Michigan Meeting will explore ways to end gender-based violence


National experts will gather on the University of Michigan’s Ann Arbor campus May 3-5 to discuss strategies, policies and develop ideas for ending gender-based violence among adolescents and young adults.

The 2018 Michigan Meeting “Ending Gendered Violence” brings together scholars, practitioners and activists from across many disciplines to explore the broad range of inequalities that are experienced in school, work and personal life.

  • WHEN: May 3-5

  • WHERE: Rackham Graduate Building, 915 E. Washington St.

  • COST: General $75, student $25

  • RSVP: Although advance registration is closed, individual requests are still being considered.

  • Use the hashtag #MichMeeting18 to follow on Twitter.

The event includes 27 presentations tackling a range of issues including the relationship of brain development and risk, trauma-informed prevention and treatment approaches, the role of technology in exacerbating or mitigating gender-based violence, human trafficking, and campus sexual assault policies, bystander intervention and reporting.

“By involving scholars and practitioners from more than a dozen disciplines, we hope to stimulate new conversations and collaborations,” says Elizabeth Armstrong, professor of sociology, organizational studies and women’s studies in LSA. Armstrong leads the committee organizing the event and will present on the study of campus sexual misconduct policies.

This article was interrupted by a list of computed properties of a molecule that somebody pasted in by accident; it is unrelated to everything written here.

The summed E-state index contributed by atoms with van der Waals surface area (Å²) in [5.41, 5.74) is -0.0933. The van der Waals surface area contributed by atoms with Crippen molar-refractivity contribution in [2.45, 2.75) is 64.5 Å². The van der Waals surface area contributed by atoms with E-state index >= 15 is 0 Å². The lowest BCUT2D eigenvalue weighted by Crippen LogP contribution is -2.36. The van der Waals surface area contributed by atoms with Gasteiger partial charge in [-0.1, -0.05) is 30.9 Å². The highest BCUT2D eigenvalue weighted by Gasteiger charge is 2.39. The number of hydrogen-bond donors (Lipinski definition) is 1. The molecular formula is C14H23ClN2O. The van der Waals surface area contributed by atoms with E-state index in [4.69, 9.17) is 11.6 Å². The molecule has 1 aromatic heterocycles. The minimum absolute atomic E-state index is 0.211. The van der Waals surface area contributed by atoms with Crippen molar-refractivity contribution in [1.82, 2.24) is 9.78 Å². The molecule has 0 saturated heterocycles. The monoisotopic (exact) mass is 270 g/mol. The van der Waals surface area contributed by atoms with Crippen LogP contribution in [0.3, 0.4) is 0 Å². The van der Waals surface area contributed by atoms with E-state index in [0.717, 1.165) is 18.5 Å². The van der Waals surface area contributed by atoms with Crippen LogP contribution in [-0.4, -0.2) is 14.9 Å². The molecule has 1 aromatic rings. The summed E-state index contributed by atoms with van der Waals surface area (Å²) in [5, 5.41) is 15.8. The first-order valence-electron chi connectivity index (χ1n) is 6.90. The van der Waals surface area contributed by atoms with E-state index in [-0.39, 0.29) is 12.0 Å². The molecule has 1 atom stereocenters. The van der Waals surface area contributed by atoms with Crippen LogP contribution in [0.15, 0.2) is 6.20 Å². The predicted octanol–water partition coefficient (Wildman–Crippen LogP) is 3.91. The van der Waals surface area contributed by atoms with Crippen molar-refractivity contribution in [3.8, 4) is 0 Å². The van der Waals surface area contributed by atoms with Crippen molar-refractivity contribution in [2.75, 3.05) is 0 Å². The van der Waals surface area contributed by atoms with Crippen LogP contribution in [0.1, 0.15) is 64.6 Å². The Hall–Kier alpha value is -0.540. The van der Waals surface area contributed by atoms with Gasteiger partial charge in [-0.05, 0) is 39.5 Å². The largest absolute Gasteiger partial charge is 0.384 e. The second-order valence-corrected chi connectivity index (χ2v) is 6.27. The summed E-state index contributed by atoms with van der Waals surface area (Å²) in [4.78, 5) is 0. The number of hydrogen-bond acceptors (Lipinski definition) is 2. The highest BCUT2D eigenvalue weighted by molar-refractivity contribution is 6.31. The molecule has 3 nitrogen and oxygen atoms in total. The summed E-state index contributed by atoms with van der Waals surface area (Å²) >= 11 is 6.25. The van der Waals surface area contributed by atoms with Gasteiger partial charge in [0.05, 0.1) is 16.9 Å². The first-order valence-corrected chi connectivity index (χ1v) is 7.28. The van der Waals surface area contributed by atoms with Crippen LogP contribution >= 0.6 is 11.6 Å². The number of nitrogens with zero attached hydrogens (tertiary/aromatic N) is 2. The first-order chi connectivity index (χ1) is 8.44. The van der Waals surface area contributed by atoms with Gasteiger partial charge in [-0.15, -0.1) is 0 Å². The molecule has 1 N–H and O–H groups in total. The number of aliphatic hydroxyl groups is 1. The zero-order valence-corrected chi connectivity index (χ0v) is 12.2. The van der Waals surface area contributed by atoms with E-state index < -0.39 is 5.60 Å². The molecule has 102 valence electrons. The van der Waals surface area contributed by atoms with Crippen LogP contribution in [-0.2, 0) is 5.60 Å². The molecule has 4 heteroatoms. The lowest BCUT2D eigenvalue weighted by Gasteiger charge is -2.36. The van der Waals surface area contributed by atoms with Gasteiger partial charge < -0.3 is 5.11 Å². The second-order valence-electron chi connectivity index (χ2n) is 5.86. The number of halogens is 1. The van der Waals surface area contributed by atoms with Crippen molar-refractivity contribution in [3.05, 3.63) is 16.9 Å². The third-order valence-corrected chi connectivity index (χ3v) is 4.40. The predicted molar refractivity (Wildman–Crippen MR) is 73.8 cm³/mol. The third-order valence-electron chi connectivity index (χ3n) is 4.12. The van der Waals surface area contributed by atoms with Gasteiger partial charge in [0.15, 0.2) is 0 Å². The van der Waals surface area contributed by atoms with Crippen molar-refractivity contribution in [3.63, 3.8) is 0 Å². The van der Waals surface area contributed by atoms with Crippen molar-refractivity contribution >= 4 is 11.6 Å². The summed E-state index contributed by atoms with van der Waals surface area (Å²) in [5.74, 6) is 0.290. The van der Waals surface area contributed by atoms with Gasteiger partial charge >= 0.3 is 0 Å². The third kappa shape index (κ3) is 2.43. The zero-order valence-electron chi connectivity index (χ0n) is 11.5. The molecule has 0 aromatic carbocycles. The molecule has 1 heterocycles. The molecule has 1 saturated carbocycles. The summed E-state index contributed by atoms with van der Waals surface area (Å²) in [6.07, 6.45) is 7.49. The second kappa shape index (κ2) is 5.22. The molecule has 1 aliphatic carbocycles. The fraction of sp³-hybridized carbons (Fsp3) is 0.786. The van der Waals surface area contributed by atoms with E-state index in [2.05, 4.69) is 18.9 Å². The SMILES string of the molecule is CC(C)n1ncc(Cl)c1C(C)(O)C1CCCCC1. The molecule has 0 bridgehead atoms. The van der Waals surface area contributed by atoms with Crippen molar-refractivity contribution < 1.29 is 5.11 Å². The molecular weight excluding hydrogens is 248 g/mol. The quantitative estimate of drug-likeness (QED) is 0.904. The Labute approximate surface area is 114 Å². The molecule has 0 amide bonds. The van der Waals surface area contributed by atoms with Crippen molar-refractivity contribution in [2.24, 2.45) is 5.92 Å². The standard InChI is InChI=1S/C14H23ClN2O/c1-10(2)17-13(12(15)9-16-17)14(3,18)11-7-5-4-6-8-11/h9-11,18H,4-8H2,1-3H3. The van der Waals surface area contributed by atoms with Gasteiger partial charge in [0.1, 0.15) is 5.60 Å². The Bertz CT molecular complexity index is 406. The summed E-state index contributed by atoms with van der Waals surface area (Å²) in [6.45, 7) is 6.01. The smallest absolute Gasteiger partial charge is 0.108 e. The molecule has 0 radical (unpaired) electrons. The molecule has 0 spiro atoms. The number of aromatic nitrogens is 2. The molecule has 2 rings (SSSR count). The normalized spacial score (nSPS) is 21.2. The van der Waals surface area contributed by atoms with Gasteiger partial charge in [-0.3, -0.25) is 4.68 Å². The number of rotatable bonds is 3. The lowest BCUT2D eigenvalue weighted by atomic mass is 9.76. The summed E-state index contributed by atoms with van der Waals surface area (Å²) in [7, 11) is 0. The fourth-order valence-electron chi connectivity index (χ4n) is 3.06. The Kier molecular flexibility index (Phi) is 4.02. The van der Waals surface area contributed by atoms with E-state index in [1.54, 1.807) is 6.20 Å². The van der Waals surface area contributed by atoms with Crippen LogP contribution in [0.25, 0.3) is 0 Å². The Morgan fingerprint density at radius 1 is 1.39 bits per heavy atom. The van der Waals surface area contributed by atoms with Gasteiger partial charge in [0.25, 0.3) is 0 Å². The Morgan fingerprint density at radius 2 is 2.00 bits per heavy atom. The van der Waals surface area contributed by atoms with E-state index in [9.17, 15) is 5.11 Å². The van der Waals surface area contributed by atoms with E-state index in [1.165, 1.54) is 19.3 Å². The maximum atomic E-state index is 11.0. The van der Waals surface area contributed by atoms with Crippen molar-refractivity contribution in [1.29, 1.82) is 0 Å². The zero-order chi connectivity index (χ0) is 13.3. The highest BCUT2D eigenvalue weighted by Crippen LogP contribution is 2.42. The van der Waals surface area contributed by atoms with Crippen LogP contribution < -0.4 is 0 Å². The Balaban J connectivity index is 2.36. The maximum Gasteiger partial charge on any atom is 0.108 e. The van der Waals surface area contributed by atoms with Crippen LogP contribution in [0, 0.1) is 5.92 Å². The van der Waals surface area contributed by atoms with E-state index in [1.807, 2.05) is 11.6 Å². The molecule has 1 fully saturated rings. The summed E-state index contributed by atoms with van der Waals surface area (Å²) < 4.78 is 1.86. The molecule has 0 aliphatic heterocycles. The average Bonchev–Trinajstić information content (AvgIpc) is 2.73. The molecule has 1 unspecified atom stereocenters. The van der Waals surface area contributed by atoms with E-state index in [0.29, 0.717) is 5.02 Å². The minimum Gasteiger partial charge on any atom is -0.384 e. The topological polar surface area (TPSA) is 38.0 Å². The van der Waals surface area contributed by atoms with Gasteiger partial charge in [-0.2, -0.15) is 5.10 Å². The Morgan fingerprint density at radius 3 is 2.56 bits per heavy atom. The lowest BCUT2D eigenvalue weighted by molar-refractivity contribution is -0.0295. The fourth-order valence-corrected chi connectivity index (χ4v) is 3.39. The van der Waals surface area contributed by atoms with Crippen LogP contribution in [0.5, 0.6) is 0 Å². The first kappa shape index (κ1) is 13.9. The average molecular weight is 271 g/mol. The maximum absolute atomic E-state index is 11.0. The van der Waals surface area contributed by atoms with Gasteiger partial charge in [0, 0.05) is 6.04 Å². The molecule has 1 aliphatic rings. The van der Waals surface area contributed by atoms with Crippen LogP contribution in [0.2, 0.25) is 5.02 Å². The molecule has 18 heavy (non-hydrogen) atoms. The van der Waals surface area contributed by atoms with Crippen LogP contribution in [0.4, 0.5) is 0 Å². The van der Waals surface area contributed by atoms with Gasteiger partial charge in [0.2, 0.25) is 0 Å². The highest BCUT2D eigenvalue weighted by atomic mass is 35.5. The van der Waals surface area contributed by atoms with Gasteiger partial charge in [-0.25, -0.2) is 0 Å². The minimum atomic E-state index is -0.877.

“We seek to bridge research and practice, the university and the community, incorporating the voices of students and activists.”

The event’s three days are broken into the following categories:

• Day One — Laying the Foundation and Framing the Discussion: Development, Trauma, Technology

• Day Two — Intersections of Law, Policy, and Practice

• Day Three — Innovations, Campus, Community and Beyond

Sofie Karasek, co-founder of the national non-profit End Rape on Campus, will share a keynote address on the need for social movements, such as #MeToo, to advocate for survivors’ justice.

The next day, Beth E. Richie, head of the Department of Criminology, Law and Justice and professor of African-American studies at the University of Illinois at Chicago, will speak on ways that gender violence, systemic racism and criminalization interact to create particular vulnerabilities for Black women and other marginalized groups.

The event is sponsored by the Rackham Graduate School and made possible through collaboration with many units on campus, including the Sexual Assault Prevention and Awareness Center, Office for Institutional Equity, and the Office of Diversity, Equity and Inclusion.

The Michigan Meetings are a series of annual interdisciplinary meetings on topics of broad interest and contemporary importance to both the public and the academic community.


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